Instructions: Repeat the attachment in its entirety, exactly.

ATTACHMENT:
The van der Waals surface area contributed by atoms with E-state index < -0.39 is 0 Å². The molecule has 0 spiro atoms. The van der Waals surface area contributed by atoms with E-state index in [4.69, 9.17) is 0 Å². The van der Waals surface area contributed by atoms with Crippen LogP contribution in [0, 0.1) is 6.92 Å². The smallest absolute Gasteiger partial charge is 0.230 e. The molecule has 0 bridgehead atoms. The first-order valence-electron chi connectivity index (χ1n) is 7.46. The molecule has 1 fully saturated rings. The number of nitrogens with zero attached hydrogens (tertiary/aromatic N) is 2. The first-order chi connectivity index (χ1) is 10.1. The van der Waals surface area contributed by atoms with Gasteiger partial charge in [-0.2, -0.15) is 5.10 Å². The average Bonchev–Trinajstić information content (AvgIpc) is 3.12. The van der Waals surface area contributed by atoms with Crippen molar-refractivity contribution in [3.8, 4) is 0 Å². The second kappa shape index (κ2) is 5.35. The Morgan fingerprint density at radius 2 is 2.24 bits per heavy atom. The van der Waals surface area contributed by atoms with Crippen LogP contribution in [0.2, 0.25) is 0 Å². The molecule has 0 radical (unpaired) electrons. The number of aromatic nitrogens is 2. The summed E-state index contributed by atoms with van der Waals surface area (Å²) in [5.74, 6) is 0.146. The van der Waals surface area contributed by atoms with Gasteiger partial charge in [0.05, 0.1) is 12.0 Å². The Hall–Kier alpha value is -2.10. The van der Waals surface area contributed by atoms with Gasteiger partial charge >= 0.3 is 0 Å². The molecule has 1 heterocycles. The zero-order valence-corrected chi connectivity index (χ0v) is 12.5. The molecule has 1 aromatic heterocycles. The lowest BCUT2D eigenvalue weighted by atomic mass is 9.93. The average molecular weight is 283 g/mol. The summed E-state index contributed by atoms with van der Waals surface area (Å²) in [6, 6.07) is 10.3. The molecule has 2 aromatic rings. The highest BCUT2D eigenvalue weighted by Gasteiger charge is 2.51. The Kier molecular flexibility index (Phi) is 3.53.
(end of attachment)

The van der Waals surface area contributed by atoms with E-state index < -0.39 is 0 Å². The molecule has 0 spiro atoms. The van der Waals surface area contributed by atoms with E-state index in [4.69, 9.17) is 0 Å². The van der Waals surface area contributed by atoms with Crippen LogP contribution in [0, 0.1) is 6.92 Å². The smallest absolute Gasteiger partial charge is 0.230 e. The molecule has 0 bridgehead atoms. The first-order valence-electron chi connectivity index (χ1n) is 7.46. The molecule has 1 fully saturated rings. The number of nitrogens with zero attached hydrogens (tertiary/aromatic N) is 2. The first-order chi connectivity index (χ1) is 10.1. The van der Waals surface area contributed by atoms with Gasteiger partial charge in [-0.2, -0.15) is 5.10 Å². The average Bonchev–Trinajstić information content (AvgIpc) is 3.12. The van der Waals surface area contributed by atoms with Crippen molar-refractivity contribution in [3.8, 4) is 0 Å². The second kappa shape index (κ2) is 5.35. The Morgan fingerprint density at radius 2 is 2.24 bits per heavy atom. The van der Waals surface area contributed by atoms with Crippen LogP contribution in [0.2, 0.25) is 0 Å². The molecule has 0 radical (unpaired) electrons. The number of aromatic nitrogens is 2. The summed E-state index contributed by atoms with van der Waals surface area (Å²) in [5.74, 6) is 0.146. The van der Waals surface area contributed by atoms with Gasteiger partial charge in [0.05, 0.1) is 12.0 Å². The Hall–Kier alpha value is -2.10. The van der Waals surface area contributed by atoms with Gasteiger partial charge >= 0.3 is 0 Å². The molecule has 1 heterocycles. The zero-order valence-corrected chi connectivity index (χ0v) is 12.5. The molecule has 1 aromatic heterocycles. The lowest BCUT2D eigenvalue weighted by atomic mass is 9.93. The average molecular weight is 283 g/mol. The summed E-state index contributed by atoms with van der Waals surface area (Å²) in [6, 6.07) is 10.3. The molecule has 2 aromatic rings. The highest BCUT2D eigenvalue weighted by Gasteiger charge is 2.51. The Kier molecular flexibility index (Phi) is 3.53.